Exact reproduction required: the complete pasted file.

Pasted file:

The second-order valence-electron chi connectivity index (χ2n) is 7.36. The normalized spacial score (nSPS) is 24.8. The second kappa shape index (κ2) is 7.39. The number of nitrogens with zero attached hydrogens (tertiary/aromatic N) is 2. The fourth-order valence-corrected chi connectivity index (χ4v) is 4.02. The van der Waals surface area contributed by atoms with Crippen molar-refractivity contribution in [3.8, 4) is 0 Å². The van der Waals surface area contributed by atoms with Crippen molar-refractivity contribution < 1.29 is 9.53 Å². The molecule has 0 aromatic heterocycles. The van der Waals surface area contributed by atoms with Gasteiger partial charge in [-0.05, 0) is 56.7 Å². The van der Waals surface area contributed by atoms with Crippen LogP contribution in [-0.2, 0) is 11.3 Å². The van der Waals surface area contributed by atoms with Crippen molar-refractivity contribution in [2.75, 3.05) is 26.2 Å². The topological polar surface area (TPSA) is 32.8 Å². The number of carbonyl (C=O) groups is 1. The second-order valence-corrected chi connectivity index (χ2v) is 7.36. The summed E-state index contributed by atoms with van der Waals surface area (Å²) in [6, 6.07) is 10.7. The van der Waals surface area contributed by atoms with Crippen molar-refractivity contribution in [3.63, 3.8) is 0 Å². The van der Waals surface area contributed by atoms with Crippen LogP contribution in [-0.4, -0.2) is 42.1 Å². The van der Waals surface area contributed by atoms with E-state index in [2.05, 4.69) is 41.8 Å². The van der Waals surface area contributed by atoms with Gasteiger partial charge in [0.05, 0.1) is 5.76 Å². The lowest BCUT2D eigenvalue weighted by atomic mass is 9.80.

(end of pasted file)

The second-order valence-electron chi connectivity index (χ2n) is 7.36. The normalized spacial score (nSPS) is 24.8. The second kappa shape index (κ2) is 7.39. The number of nitrogens with zero attached hydrogens (tertiary/aromatic N) is 2. The fourth-order valence-corrected chi connectivity index (χ4v) is 4.02. The van der Waals surface area contributed by atoms with Crippen molar-refractivity contribution in [3.8, 4) is 0 Å². The van der Waals surface area contributed by atoms with Crippen molar-refractivity contribution < 1.29 is 9.53 Å². The molecule has 0 aromatic heterocycles. The van der Waals surface area contributed by atoms with Gasteiger partial charge in [-0.05, 0) is 56.7 Å². The van der Waals surface area contributed by atoms with Crippen LogP contribution in [-0.2, 0) is 11.3 Å². The van der Waals surface area contributed by atoms with Crippen molar-refractivity contribution in [2.75, 3.05) is 26.2 Å². The topological polar surface area (TPSA) is 32.8 Å². The number of carbonyl (C=O) groups is 1. The second-order valence-corrected chi connectivity index (χ2v) is 7.36. The summed E-state index contributed by atoms with van der Waals surface area (Å²) in [6, 6.07) is 10.7. The van der Waals surface area contributed by atoms with Crippen molar-refractivity contribution in [3.63, 3.8) is 0 Å². The van der Waals surface area contributed by atoms with Crippen LogP contribution in [-0.4, -0.2) is 42.1 Å². The van der Waals surface area contributed by atoms with E-state index in [2.05, 4.69) is 41.8 Å². The van der Waals surface area contributed by atoms with Gasteiger partial charge in [0.05, 0.1) is 5.76 Å². The lowest BCUT2D eigenvalue weighted by atomic mass is 9.80.